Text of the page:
Women During World War Two

Topics: Minimum wage, World War I, World War II Pages: 3 (1071 words) Published: September 23, 2010
Do you agree with the view that ‘the war changed very little for women’?

Before the First World War, women did not have the vote because they were not seen as contributors towards shaping the country, economically or politically. This is because they were confined, practically, to their homes, as all they could do is cook, clean and look after the children. This is when groups like the Suffragists and the Suffragettes formed. Their aim was to gain the vote. However, propaganda against them made women look useless, even more so. Therefore, not much was changing for them.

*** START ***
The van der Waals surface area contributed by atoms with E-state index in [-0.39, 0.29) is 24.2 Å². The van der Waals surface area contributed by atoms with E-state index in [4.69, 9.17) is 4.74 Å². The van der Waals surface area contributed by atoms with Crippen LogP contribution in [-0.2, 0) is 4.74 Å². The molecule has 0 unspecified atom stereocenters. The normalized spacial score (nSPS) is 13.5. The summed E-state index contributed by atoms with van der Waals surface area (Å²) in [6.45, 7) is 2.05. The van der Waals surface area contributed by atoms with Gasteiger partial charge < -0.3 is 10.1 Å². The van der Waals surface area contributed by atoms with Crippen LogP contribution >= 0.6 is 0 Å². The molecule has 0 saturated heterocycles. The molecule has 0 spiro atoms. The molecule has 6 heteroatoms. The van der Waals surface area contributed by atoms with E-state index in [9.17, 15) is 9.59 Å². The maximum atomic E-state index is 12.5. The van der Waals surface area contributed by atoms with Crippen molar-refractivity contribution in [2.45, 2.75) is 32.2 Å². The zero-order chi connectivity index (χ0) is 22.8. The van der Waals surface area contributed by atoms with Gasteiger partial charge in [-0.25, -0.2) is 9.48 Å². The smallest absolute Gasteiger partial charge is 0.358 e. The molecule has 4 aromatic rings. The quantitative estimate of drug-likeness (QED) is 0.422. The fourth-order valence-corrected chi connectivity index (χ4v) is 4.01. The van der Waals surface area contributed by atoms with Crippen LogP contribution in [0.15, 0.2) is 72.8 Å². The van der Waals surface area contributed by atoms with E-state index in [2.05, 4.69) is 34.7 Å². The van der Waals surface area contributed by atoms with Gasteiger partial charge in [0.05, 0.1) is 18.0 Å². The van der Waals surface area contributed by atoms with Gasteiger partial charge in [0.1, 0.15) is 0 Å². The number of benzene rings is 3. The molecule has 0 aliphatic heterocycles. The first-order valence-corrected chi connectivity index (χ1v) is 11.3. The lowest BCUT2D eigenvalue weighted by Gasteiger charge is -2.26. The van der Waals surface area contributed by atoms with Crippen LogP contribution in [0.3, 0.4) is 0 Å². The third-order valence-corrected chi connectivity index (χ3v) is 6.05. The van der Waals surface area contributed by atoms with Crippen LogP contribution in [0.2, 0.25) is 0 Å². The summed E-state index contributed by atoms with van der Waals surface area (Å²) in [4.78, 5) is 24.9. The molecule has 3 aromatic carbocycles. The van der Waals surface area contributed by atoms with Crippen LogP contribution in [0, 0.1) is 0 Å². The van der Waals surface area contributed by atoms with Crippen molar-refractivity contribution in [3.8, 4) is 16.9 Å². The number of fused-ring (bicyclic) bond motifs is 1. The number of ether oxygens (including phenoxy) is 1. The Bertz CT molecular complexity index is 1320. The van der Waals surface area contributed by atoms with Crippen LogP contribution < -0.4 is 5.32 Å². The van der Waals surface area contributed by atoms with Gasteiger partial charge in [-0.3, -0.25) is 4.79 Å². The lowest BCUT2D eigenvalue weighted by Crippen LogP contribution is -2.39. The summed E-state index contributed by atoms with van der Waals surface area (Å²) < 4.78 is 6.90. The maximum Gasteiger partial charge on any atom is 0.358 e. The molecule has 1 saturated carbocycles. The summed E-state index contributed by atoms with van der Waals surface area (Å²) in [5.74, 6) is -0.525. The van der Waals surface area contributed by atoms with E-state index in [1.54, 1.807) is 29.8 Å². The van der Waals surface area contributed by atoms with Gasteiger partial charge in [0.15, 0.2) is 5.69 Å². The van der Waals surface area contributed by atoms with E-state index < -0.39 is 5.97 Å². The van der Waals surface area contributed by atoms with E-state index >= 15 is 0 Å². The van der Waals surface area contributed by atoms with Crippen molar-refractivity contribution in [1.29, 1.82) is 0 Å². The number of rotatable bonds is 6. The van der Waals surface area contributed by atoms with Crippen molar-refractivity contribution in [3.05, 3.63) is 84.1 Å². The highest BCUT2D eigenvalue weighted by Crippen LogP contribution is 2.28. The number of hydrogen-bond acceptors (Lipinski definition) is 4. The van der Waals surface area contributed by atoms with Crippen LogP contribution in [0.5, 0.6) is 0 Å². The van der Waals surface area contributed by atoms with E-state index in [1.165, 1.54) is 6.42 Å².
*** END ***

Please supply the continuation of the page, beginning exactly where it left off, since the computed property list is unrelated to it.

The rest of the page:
During World War One, as more and more went off the fight in the western front, their availability to work in the factories and offices decreased dramatically. In addition, women did not have much to do at home, as their men were not there. As a result, they were the only option to work in the factories to produce army supplies. This was a massive turn towards achieving a better position in society for women, because they got a chance to prove that they can do more than just domestic work. Women worked from 8 in the morning until 6:30 in the evening, sometimes even until 8, painting planes with dope varnish, and filling shells with gunpowder and TNT. In return, they got illnesses and diseases, and not to mention, a bare minimum pay for their efforts. This goes to show that Britain would have not carried on the war “without women” as it says in Source 8, because supplies would have decreased drastically, and men fighting would have not been properly equipped to fight. In addition, it obviously presses upon the fact that women were key to success in the war, hence making them just as valuable as men, if not even more so. For that reason, war changed a lot for women because they proved to be of equal importance to men by their efforts during the war to help the men fighting. Having said that, source 8 is a passage from Prime Minister Asquith in 1917. Therefore, it is probable to say that he had...
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